In the audit of expenses, the internal control procedures that we usually concern about are those that can reduce the risk of material misstatement for expenses.
In this case, examples of internal control procedures for expenses include:
- Segregation of duties between those who make purchase, receive goods, and record in the accounting system
- Proper authorization on all expenses and payment
- Proper procedures for checking for quantity and quality when goods are received
- Expense invoices are matched to purchase order and goods received note before recording in the accounting system
- Proper procedure to verify for the correct amount before recording in the accounting system
There can be a high risk of error or fraud if there is no proper internal control in place, especially if no such control procedures that we mentioned in the example above.
For example, if there is no proper authorization in place for expenses acquisition and payment, there is a risk that the expenses acquisition may have been made for personal use or the fictitious invoices may have been created and payment is made to a personal account.
Assessing control risk is very important as the control risk will influence the nature, timing and extent of the substantive audit procedures.
When we assess that the control risk is low and we intend to rely on the internal control to reduce the substantive procedures, we need to perform test of controls to obtain evidence to support our assessment.
Test of Controls in Audit of Expenses
In the audit of expenses, we perform test of controls to ensure that the client’s internal controls are effective in preventing or detecting material misstatement in expense accounts. However, we only perform test of controls if we assess the control risk as low and intend to rely on internal control to reduce some of our tests of details.
In this case, we perform test of controls to obtain audit evidence to support our assessment that we believe the internal controls can reduce the risk of material misstatement in expense accounts.
If the client’s internal controls prove to be strong and effective after the result of the test, we can reduce some work of our tests of details. On the other hand, we may need to increase the sample size of the tests of details if the result is different from our assessment.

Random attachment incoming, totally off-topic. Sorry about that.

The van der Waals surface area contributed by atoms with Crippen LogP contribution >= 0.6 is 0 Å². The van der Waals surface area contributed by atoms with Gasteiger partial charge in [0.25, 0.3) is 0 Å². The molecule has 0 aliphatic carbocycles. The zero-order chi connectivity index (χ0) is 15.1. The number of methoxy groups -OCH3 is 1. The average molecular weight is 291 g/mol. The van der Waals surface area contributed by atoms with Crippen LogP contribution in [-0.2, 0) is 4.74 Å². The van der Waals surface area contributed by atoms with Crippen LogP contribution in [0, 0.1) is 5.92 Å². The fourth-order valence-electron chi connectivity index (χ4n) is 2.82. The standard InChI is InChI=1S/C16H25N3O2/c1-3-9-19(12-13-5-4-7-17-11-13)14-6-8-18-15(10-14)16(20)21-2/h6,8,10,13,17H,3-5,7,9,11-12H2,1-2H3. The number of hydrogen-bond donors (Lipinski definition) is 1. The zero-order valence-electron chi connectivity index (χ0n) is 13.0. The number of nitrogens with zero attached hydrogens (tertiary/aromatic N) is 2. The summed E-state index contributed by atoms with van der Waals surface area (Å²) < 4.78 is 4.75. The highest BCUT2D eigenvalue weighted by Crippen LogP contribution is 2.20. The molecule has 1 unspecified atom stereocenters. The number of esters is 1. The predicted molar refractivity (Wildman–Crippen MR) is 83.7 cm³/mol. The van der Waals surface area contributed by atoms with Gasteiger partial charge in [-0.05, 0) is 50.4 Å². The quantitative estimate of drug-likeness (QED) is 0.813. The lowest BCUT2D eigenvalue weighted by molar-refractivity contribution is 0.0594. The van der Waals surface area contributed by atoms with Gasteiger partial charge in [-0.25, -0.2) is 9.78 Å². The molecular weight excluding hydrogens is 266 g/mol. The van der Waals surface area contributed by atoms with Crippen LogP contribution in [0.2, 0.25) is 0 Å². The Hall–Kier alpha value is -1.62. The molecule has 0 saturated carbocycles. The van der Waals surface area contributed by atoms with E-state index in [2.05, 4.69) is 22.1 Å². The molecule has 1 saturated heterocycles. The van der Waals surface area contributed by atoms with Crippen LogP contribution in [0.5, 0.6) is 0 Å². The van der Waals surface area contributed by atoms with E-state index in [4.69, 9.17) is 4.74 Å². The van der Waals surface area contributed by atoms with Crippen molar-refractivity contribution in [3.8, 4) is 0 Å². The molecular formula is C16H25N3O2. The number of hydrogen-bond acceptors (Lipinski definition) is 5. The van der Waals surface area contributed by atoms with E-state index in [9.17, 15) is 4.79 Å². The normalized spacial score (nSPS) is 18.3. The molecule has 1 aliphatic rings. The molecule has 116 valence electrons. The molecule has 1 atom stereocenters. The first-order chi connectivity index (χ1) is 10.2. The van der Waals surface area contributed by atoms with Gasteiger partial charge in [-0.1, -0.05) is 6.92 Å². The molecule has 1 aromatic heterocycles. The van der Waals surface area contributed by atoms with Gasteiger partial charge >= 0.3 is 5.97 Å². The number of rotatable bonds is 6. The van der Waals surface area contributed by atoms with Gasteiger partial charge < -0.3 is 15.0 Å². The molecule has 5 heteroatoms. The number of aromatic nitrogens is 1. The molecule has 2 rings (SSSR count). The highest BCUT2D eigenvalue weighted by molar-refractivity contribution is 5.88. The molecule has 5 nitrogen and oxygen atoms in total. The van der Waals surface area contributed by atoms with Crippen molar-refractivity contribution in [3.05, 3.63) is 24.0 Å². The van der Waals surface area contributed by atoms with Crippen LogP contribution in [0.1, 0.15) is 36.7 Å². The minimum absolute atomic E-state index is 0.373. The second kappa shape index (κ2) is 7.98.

Test of control procedures may include:
- Inquire the client’s personnel related to the internal controls processes
- Observe the clients’ staff performing their tasks on specific controls
- Inspect the supporting documents to make sure that the controls have been properly performed
- Re-perform the controls that have been performed by clients’ personnel
When performing the above procedures, the inquiry should be performed with inspecting documents or observation procedures to ensure that what the client tells us is actually true.
The main concerns in the controls of expenses are authorization and segregation of duties. Good internal controls should have proper authorization and segregation of duties in the control cycle for expenses from requesting for goods or services to the payment for goods or services.
Control Cycle for Expenses
Example of Test of Controls:
- We test the control of authorization of the expense by obtaining supporting documents to verify whether the expense payment has properly approved by authorized persons.
- We test the control of segregation of duties by verifying whether the person who receives goods and the person who records the transaction are different persons.
It is useful to note that if we assess the control risk as high or we do not intend to rely on the client’s internal controls, we will not perform the test of controls. Likewise, we will go directly to substantive audit procedures. We do not need to test the internal controls to prove that they are weak at all.
Substantive Audit Procedures for Expenses
Substantive audit procedures include substantive analytical procedures and tests of details. We usually perform analytical procedures before the test of details. This is due to we usually determine the size of tests of details based on the result of the analytical procedures. Though, we sometimes go directly to test of details without performing the analytical procedures in the substantive tests.
Substantive Analytical Procedures for Expenses
Substantive analytical procedures are the analytical procedures that we perform in the evidence-gathering stage of the audit. In this case, we perform substantive analytical procedures to obtain evidence about certain audit assertions for the expense accounts.